Citrine is a yellow or golden variety of quartz, colored with iron. Natural citrine is relatively rare, occurring in Brazil, Madagascar and Myanmar. Most citrine on the market today is actually heat-treated amethyst. When amethyst is heated to abut 900 degrees Fahrenheit, it alters to a golden tone. This treatment is completely stable, and it has no negative influence on the assessment of the gem. Intensely colored citrine is sometimes misrepresented as the more valuable yellow topaz. Madeira topaz and Bahia topaz are actually misnomers because they both refer to citrine, not topaz. The irony is, that although topaz is considerably more expensive than citrine, citrine is tougher and wears better than topaz.
A Brief History of Citrine
Citrine is a gemstone that has been used in Greece since the Hellenistic period (end of the 4th to the end of the 1st century BC). Citrine is the birthstone for the month of November as adopted by the American National Association of Jewelers in 1912. Citrine is also the Planetary gem for the Astrological Sun Sign of Virgo and the accepted gemstone for the Thirteenth and Seventeenth wedding anniversary.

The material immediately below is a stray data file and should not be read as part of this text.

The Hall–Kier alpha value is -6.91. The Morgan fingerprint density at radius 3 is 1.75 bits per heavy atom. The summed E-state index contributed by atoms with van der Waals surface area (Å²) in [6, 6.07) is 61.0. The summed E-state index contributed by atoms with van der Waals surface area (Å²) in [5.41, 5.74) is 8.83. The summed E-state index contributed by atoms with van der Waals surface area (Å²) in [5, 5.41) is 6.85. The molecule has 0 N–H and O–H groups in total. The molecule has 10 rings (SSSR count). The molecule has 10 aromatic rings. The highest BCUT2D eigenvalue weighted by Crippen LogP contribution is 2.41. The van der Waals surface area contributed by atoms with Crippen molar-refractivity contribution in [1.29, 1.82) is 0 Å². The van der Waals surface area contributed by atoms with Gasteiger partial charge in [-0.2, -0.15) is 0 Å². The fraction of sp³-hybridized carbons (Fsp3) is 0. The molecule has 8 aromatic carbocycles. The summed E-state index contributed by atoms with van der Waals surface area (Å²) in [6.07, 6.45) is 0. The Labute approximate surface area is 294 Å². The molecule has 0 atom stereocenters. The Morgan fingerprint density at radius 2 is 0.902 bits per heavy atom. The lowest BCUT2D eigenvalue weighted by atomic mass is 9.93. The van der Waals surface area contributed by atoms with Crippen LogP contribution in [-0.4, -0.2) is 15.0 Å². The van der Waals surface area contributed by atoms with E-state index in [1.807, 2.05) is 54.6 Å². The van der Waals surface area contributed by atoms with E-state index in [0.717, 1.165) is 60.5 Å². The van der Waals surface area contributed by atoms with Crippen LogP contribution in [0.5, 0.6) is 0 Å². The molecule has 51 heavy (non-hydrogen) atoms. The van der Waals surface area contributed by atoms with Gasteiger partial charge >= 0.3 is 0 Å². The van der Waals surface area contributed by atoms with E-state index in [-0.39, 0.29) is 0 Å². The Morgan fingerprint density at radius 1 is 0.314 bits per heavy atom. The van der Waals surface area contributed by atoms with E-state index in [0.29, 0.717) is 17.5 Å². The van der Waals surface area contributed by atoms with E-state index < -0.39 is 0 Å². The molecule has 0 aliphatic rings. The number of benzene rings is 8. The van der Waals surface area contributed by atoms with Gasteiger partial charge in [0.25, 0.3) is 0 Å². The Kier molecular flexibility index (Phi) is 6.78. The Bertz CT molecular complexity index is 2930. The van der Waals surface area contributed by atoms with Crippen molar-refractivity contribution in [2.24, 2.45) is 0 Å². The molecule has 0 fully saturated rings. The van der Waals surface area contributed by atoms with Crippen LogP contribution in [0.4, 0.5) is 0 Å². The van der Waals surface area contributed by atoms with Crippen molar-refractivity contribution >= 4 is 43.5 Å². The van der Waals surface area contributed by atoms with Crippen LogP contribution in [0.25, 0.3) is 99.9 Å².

Gemological Information for Citrine
|Color:||Yellow to Golden|
|Similar Stones:||Commonly Confused with Yellow Topaz, Yellow Beryl (heliodor), Yellow Zircon, Yellow Sapphire and Glass|
|Country of Origin:||Brazil, Madagascar and Myanmar|
|Ultrasonic Cleaning:||Not Safe|
|Steam Cleaning:||Not Safe|
|Warm Soapy Water:||Safe|
|Chemical Attack:||Usually Safe|
|Heat Sensitivity:||Stable Under Normal Conditions|